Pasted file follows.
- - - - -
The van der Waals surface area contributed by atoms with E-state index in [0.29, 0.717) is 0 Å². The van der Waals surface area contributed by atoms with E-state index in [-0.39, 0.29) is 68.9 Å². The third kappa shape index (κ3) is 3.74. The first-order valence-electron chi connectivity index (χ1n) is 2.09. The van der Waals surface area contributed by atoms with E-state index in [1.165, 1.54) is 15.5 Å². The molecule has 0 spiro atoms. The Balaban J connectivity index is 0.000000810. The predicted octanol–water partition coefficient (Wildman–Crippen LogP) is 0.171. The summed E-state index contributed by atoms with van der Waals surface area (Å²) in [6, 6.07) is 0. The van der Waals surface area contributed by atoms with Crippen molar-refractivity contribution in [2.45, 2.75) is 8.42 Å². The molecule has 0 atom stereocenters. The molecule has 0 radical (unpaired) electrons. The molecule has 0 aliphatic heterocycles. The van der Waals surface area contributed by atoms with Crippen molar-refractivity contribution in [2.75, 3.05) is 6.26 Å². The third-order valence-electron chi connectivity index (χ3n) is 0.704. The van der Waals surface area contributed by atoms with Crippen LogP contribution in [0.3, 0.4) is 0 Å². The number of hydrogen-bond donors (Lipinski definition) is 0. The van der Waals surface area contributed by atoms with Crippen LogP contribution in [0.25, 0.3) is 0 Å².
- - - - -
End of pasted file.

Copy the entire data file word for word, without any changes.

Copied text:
The van der Waals surface area contributed by atoms with E-state index in [0.29, 0.717) is 0 Å². The van der Waals surface area contributed by atoms with E-state index in [-0.39, 0.29) is 68.9 Å². The third kappa shape index (κ3) is 3.74. The first-order valence-electron chi connectivity index (χ1n) is 2.09. The van der Waals surface area contributed by atoms with E-state index in [1.165, 1.54) is 15.5 Å². The molecule has 0 spiro atoms. The Balaban J connectivity index is 0.000000810. The predicted octanol–water partition coefficient (Wildman–Crippen LogP) is 0.171. The summed E-state index contributed by atoms with van der Waals surface area (Å²) in [6, 6.07) is 0. The van der Waals surface area contributed by atoms with Crippen molar-refractivity contribution in [2.45, 2.75) is 8.42 Å². The molecule has 0 atom stereocenters. The molecule has 0 radical (unpaired) electrons. The molecule has 0 aliphatic heterocycles. The van der Waals surface area contributed by atoms with Crippen molar-refractivity contribution in [2.75, 3.05) is 6.26 Å². The third-order valence-electron chi connectivity index (χ3n) is 0.704. The van der Waals surface area contributed by atoms with Crippen LogP contribution in [0.3, 0.4) is 0 Å². The number of hydrogen-bond donors (Lipinski definition) is 0. The van der Waals surface area contributed by atoms with Crippen LogP contribution in [0.25, 0.3) is 0 Å².